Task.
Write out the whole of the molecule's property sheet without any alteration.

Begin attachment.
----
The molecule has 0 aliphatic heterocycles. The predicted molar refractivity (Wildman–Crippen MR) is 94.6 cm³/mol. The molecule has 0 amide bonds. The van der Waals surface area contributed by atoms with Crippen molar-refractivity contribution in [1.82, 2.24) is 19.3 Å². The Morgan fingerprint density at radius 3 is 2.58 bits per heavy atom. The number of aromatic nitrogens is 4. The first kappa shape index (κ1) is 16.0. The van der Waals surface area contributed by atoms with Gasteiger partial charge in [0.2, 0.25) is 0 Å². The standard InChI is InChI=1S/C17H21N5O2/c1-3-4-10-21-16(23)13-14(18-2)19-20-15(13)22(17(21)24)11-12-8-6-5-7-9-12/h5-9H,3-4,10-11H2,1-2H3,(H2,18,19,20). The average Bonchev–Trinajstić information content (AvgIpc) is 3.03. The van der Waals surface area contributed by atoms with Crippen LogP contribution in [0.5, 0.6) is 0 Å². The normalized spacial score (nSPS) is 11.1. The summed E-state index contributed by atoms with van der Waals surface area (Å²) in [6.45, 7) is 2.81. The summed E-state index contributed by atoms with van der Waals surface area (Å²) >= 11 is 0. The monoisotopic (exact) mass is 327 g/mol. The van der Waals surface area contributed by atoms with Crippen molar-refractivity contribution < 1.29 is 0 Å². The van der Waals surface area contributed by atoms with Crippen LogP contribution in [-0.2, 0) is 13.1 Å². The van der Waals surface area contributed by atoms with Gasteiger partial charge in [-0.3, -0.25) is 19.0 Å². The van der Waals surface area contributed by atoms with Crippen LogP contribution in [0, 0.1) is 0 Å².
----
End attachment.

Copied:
The molecule has 0 aliphatic heterocycles. The predicted molar refractivity (Wildman–Crippen MR) is 94.6 cm³/mol. The molecule has 0 amide bonds. The van der Waals surface area contributed by atoms with Crippen molar-refractivity contribution in [1.82, 2.24) is 19.3 Å². The Morgan fingerprint density at radius 3 is 2.58 bits per heavy atom. The number of aromatic nitrogens is 4. The first kappa shape index (κ1) is 16.0. The van der Waals surface area contributed by atoms with Gasteiger partial charge in [0.2, 0.25) is 0 Å². The standard InChI is InChI=1S/C17H21N5O2/c1-3-4-10-21-16(23)13-14(18-2)19-20-15(13)22(17(21)24)11-12-8-6-5-7-9-12/h5-9H,3-4,10-11H2,1-2H3,(H2,18,19,20). The average Bonchev–Trinajstić information content (AvgIpc) is 3.03. The van der Waals surface area contributed by atoms with Crippen LogP contribution in [0.5, 0.6) is 0 Å². The normalized spacial score (nSPS) is 11.1. The summed E-state index contributed by atoms with van der Waals surface area (Å²) in [6.45, 7) is 2.81. The summed E-state index contributed by atoms with van der Waals surface area (Å²) >= 11 is 0. The monoisotopic (exact) mass is 327 g/mol. The van der Waals surface area contributed by atoms with Crippen molar-refractivity contribution < 1.29 is 0 Å². The van der Waals surface area contributed by atoms with Crippen LogP contribution in [-0.2, 0) is 13.1 Å². The van der Waals surface area contributed by atoms with Gasteiger partial charge in [-0.3, -0.25) is 19.0 Å². The van der Waals surface area contributed by atoms with Crippen LogP contribution in [0, 0.1) is 0 Å².